Secondly, bake. Cake is always good, but if you can’t bake then buy.

Thirdly, wine. Helps to break the ice and is good for the toast.

Fourthly, treat the launch as a social occasion, rather than a selling opportunity.

And last of all, enjoy. If you have a good time, your guests will too.

 

 

Does J K Rowling do Housework?

Harry Potter and the Philospher's Stone

Does JK Rowling do Housework?

The thought came to me while I was vacuuming the other day; does J K Rowling do housework? She must have done at one stage, before she became mega-famous and super-rich. A state of life many of us writers can only dream about.

Years ago, to be a full time writer was the height of my ambition. It would, surely be bliss, not to have to go to work every day, but to be able to sit and write the stories that whirled around in my head at the moment they made their presence felt, instead of making a hasty note or two and hoping there would be time after tea, when the kids were finally in bed and the next day’s preparation completed.

Now, I’m not so sure that sitting at the computer all day is such a good idea. This is where housework comes in. The writer Margaret Forster was famed for cleaning her own house and not delegating household chores. She never said, as far as I know, why, but I’m beginning to understand.

Doing housework frees the mind. Many of my best ideas come when I’m doing some practical day to day task. My sub-conscious gets to work and I often have to stop to run to the computer, or scribble something down on paper. These mundane jobs also give me time to reflect on the progress of a novel, or story, in way I simply don’t when sitting in front of a screen.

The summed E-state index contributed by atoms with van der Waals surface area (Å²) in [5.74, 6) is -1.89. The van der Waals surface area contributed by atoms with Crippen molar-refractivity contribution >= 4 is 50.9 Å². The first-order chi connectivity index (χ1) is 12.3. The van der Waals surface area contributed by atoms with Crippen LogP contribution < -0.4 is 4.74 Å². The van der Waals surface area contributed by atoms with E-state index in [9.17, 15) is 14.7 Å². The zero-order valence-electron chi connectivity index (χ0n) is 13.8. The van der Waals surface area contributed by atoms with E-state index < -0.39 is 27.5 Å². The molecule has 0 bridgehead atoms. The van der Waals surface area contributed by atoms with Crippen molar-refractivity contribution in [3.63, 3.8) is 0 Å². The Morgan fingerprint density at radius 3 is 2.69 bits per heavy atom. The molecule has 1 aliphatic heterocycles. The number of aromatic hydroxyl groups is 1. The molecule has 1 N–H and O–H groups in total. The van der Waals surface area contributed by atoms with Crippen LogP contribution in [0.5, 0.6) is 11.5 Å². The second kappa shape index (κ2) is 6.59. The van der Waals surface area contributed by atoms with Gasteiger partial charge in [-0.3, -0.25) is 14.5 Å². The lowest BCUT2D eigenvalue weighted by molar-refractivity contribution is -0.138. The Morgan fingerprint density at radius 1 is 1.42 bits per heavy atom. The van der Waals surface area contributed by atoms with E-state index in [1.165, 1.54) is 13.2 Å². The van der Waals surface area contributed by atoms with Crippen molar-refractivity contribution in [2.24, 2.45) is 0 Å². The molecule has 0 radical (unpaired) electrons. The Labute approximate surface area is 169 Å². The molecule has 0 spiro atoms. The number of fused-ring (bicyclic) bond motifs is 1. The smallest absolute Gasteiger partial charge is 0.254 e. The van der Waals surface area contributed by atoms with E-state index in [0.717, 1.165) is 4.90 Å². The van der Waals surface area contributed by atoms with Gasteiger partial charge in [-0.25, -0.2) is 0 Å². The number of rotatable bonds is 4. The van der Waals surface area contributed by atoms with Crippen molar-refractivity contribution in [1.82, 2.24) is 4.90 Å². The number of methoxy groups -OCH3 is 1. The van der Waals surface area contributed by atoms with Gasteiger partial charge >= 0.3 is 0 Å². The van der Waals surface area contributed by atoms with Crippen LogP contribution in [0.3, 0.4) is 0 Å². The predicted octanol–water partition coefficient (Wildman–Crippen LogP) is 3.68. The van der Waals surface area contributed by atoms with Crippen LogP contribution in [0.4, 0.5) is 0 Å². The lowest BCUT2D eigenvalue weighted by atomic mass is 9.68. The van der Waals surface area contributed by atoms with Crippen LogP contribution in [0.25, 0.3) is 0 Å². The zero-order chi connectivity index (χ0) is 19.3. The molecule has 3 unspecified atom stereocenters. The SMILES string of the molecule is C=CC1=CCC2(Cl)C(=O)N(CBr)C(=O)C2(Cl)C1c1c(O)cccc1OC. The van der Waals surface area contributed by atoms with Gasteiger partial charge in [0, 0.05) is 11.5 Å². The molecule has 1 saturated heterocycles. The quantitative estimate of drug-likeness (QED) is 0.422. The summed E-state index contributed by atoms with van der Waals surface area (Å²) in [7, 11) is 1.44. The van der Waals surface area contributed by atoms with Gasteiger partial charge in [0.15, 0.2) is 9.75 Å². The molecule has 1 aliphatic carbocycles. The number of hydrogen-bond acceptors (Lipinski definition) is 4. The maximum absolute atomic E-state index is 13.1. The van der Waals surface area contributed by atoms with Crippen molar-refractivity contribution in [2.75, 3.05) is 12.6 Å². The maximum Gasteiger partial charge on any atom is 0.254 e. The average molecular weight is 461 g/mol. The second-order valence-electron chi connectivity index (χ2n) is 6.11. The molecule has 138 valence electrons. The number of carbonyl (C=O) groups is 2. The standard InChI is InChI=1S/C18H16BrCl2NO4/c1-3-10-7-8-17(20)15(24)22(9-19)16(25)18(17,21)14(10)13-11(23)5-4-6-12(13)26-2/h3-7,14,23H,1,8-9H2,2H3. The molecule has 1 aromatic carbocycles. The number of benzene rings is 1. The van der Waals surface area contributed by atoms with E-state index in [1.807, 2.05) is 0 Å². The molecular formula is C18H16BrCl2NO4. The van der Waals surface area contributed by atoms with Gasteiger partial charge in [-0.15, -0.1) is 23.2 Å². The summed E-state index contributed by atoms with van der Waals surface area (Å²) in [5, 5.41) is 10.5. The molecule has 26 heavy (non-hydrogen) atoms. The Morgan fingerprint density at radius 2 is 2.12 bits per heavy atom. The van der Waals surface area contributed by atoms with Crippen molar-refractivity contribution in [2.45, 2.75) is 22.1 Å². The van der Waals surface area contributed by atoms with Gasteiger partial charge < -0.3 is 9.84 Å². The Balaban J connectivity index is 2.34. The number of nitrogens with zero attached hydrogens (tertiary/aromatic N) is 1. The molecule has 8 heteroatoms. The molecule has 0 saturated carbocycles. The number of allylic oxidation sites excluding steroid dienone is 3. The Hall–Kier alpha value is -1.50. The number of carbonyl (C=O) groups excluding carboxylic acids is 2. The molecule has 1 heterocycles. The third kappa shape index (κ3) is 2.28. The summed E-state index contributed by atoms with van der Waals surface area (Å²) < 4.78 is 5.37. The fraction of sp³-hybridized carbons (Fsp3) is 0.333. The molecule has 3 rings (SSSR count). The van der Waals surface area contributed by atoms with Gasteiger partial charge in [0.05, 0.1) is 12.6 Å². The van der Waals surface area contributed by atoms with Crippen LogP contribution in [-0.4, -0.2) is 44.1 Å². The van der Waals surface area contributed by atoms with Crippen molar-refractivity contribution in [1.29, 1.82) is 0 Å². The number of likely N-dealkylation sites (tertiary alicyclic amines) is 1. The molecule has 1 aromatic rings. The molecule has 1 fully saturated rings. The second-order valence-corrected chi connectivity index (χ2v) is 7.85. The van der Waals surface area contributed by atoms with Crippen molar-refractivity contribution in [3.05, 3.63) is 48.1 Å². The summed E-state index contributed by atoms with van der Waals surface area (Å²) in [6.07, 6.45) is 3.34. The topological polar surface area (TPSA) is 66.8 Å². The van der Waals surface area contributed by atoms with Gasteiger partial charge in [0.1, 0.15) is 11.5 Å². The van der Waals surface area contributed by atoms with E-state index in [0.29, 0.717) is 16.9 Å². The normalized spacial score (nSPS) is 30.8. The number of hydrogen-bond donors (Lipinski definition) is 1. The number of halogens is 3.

Housework also takes up time. This may seem counter-intuitive, but like many other writers I can find it hard to resist the temptation of social media and the internet. The less time I have, however, the more likely I am to get down to the writing. I will also concentrate more intensely, if my time is limited.

So I’m with Margaret Forster; a moderate amount housework is good, a useful tool for a writer.

As for J K, I suspect she has other people to clean and tidy her house. Perhaps they even deal with social media on her behalf. Who knows?

Annie’s Adventure in Agnone

Reading this put a smile on my face. Thank you Barry.

Being Britalian

Once a year my friend, ‘The Lovely Annie’ as I refer to her comes over to Italy to join me in an adventure. Now our adventures are not high octane or feats that could prove life threatening. There’s no diving from ridiculous heights into vats of cooling tagliatelle or climbing Italian mountains dressed in traditional Alpini uniforms, our adventures are of the more sedate variety. This year’s adventure is to visit a town neither of us have been to before.  We mix the excitement up with a decision to leave the safety of our region of Abruzzo and cross the border into Molise. So on a hot and sunny August morning we set off for Angnone, a town we’ve randomly chosen – gripping isn’t it?

The journey takes us about 45 minutes and very soon we’re over the border into the Isernia province of the much maligned and often ignored…